- The research reveals that one of the most important needs realised by visitors and exhibitorsat trade fairs is the need to network and nurture relationships with others. Maintaining contacts with the trade fair community have to be maintained also outside the regular meetings in the exhibition space (fairs following a specific schedule) – through additional activities for specific groups of exhibitors or visitors (e.g., creating social media groups around the theme of the fair, asking for feedback and involving them in the creation of new solutions).
- Trade fairs should perform a city-forming role. The design of trade fair spaces should resemble cities – they should be dense and taking into account the needs of all inhabitants. One of the phases of such change is the reduction of so-called non-places, i.e., no-man’s spaces¹ by turning them into those with specific functions and purpose, so that they evoke positive emotions in visitors.
- Technologies employed at trade fairs should be a tool that supports exhibitors in presenting their products and services. Therefore, they should be useful, reliable and accessible. They should support the presentation and understanding of the content, and not be an attraction per se.
- Although the pandemic has forced some activities to move to the online world, modern technologies still do not enable experiencing the digital world in a multi-sensory way. However, works to develop such technologies are ongoing. Therefore, it becomes necessary to gradually educate the visitors and the exhibitors, and implement certain elements of the latest technologies so that the integration of the elements of the Metaverse* world into the MICE industry would be smooth and based on the needs of real-world audiences (multisensory, relationship-building, engaging experiences.)
- Trade fair venues should move towards building energy, water, and digital self-sufficiency. These operations should be permanently inscribed in the strategy and constantly reviewed. They should also fit in with the 17 Sustainable Development Goals (including, among others, actions against climate change and its effects, building global partnerships for sustainable development, inclusive and stable economic growth, good quality of life.)
- At present, we are struggling with numerous various crises (climate, economic, health, war in Ukraine). It is now necessary to learn how to manage the change and adapt to an evolving environment in a flexible manner. It is necessary to think two-fold: no a short-term basis (allowing for quick reactions), as well as on a long-term basis (allowing for building resilience and preparing for future challenges). It is necessary to adopt the approach of a new normal rather than holding back, waiting for the return of the patterns one had been accustomed to prior to the emergence of the crises.
In the course of the work on the project related to the future of the trade fair industry, infuture.institute has conducted an analysis of historical signals of change (in-depth analysis of legacy data, reports, articles and other sources on the future of the MICE industry, including strategic reports) and the following qualitative and quantitative research:
- Qualitative workshop with the Grupa MTP – The aim of an all-day workshop with representatives of the MTP Group was to learn about their perspective of the present functioning of the trade fair industry and to define the main factors influencing the changes conductive to its future. The meeting was attended by specialists in the areas of digitalisation, product management, commercialisation, as well as communication and PR.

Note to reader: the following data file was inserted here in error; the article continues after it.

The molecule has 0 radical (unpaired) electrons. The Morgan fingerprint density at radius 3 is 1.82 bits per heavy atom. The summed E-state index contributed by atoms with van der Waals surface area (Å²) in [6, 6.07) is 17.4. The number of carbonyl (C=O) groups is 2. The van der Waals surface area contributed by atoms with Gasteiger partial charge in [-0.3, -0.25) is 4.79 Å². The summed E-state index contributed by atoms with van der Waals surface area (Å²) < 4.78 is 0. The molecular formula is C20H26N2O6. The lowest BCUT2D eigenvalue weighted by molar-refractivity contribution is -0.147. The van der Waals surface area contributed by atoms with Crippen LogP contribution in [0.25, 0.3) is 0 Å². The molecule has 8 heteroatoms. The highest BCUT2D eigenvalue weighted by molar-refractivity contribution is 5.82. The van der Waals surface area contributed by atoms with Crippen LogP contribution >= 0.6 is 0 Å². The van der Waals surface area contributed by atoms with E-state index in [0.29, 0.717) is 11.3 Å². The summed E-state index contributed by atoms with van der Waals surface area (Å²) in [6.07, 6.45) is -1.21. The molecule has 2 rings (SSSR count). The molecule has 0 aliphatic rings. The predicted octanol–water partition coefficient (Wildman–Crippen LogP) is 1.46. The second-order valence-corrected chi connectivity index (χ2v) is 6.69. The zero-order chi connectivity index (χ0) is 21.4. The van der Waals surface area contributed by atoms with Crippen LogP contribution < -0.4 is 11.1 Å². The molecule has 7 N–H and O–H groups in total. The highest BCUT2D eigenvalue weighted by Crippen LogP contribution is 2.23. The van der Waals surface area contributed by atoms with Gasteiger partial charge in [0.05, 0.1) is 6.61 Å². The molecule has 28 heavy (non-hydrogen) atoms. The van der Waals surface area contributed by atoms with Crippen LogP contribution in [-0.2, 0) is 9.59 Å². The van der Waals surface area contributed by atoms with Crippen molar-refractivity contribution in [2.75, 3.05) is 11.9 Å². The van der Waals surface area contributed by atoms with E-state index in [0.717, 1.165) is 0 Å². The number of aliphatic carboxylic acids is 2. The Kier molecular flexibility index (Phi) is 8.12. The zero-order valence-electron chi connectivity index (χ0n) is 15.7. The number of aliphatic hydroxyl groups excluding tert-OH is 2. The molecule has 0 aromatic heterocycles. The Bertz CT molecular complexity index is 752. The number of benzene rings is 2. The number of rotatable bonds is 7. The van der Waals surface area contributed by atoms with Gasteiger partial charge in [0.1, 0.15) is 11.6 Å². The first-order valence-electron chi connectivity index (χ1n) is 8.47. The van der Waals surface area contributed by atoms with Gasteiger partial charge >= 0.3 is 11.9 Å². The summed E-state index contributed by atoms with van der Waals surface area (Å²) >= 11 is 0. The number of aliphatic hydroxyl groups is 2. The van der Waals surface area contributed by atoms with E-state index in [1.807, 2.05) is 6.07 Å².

- Expert interviews – Nine expert interviews were conducted with a set goal of determining the most important drivers for change affecting the future of the meetings industry and to identify the most vital challenges and opportunities facing the industry in the upcoming years.
- Visual ethnography – An analysis in the vein of visual ethnography was conducted based on field research conducted at trade fairs and industry events (London Design Biennale, Design Week Milan, DLD Tel Aviv, Art Biennale Venezia, Dubai Expo 2020, Dutch Design Week). It has constituted the basis for defining the main functions fulfilled by trade fair venues.
- Quantitative survey (CAWI) – As part of the research process, infuture.institute has conducted a quantitative survey among persons who had attended trade fairs in the last five years. The research took the form of an online survey. The invitation to the survey, along with a link, was sent to the exhibitors and visitors from the database owned by MTP. The survey was conducted between 10 February 2022 and 4 March 2022. Altogether, 190 exhibitors and 171 visitors have taken part in the survey. The survey’s goal was to find out the needs, motivations and opinions on different types of trade fairs.
- Future scenarios – In the first step of the analysis, four directions of change were defined (status quo, growth, collapse, transformation.) At that stage, a pyramid of disruptions was also created, which demonstrated the impact of a given type of scenario on areas of business operation. Next, during a research process, the most vital drivers for change were diagnosed that have (or will have) an impact on the disruption of the trade fair industry. They became the basis for building detailed scenarios of the future. What followed was a third step which assumed assigning the created scenarios to the overarching types of scenarios – A, B, C or D. The final step was to subject the scenarios to expert evaluation.